Comments on: Nasdaq’s clever stupid bid for NYSE A slice of lime in the soda Sun, 26 Oct 2014 19:05:02 +0000 hourly 1 By: bxg12 Tue, 05 Apr 2011 02:28:40 +0000 You need to US Equities exchanges from other businesses.

Maybe the former are truly becoming “large, low-margin utilities” but if you are going to be the leader in such, is it bad? As a hypothetical shareholder, why is this so obviously, unacceptably, worse than having the CEO undertake (your words) “bad mergers”. It’s not _me_ that gets invited to White House dinners after all – the glamor does not pay my retirement – so why do I care? US equity exchanges may or may not be an interesting business, a profitable business, but if things turn out well it’s clearly NASDAQ in the lead at this point. Why is it rational for a shareholder to ask NASDAQ to risk it all for (media?) prominence in other areas?

With respect to the “world of giants” claim: NYSE is dying in the equities business and it’s unclear how that could change. To fix NYSE would be to gut it from to bottom while somehow retaining – its only live equity-related asset – the brand equity and its consequent listings … but this would be hugely expensive. You comment around the status of the NYSE trading floor shows you have some recognition of this. And there are no other likely U.S. equity exchange giants beyond this zombie and NASDAQ. Yay, competition! :-)

By: bxg12 Tue, 05 Apr 2011 01:53:30 +0000 > Even a bad merger with the NYSE is better than being left out in the cold, a small, low-margin, marginalized exchange in a world of giants.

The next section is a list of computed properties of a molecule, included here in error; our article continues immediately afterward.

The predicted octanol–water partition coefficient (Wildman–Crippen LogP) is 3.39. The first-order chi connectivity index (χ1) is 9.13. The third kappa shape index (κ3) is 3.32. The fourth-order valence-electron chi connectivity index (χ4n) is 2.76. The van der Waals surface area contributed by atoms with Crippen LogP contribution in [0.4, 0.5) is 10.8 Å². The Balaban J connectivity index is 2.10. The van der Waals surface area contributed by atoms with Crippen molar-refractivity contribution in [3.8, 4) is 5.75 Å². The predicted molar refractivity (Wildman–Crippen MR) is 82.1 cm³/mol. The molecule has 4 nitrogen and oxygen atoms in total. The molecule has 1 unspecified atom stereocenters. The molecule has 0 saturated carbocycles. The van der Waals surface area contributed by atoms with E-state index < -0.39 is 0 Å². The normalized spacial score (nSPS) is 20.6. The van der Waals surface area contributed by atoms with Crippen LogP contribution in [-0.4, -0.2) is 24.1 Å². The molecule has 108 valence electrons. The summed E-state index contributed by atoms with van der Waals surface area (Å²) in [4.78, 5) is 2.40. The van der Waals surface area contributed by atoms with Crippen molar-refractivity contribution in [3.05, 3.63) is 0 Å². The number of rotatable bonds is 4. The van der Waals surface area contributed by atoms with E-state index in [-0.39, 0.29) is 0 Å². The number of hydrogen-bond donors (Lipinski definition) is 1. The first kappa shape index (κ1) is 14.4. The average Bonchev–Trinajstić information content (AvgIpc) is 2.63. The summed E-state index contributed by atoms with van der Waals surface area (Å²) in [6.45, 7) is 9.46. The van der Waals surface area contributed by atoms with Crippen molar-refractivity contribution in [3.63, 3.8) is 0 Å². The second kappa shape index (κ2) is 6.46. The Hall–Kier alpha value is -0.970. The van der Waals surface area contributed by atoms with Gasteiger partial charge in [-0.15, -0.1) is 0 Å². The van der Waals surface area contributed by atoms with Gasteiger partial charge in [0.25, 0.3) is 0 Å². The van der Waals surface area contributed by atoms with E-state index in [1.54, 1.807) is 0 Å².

First, from whose perspective? I’d rather have a modest stake in an efficient low-margin company that leads its (low-margin) industry than be massively diluted as it undertakes “bad” mergers in order to keep in the news. If I were a shareholder, my welfare would not so that tied up in how prominent the CEO is in White House gatherings. Or do you mean something else?

Second, though I know you are trying to speak more broadly, if there is any giant in U.S. Equity exchanges in our future (which I doubt) it has to be NASDAQ. Anyone trying to rehabilitate NYSE, and stop it from doing any more than coast on past glory and slowly die, has to gut it from top to bottom. Your comments about the trading floor show some recognition of this, but overall I doubt you recognize how great the challenge is. A purchaser of NYSE has to try to maximize profit and slow the decline of its franchise value, while simultaneously trying to bring efficiency within an order of magnitude of a BATS or such … that’s a tall order. IMO the constraints are so large you have more chance of success building up from from something sensible (be it NASDAQ, or even tabula rasa) than trying to reform expensive chaos.

By: KenG_CA Mon, 04 Apr 2011 21:10:46 +0000 What makes you so sure that ATT will be allowed to buy T-Mobile? Is it because you think Obama is afraid of being labeled anti-business for opposing a merger that would be good for only two businesses (ATT and DT), while being bad for their business and consumer customers, and their equipment partners?

There is no justification for allowing this acquisition, and if it does happen, there could be no reason to oppose any other merger under anti-trust laws, and the FCC might as well be abolished if they won’t protect the public asset that is wireless spectrum.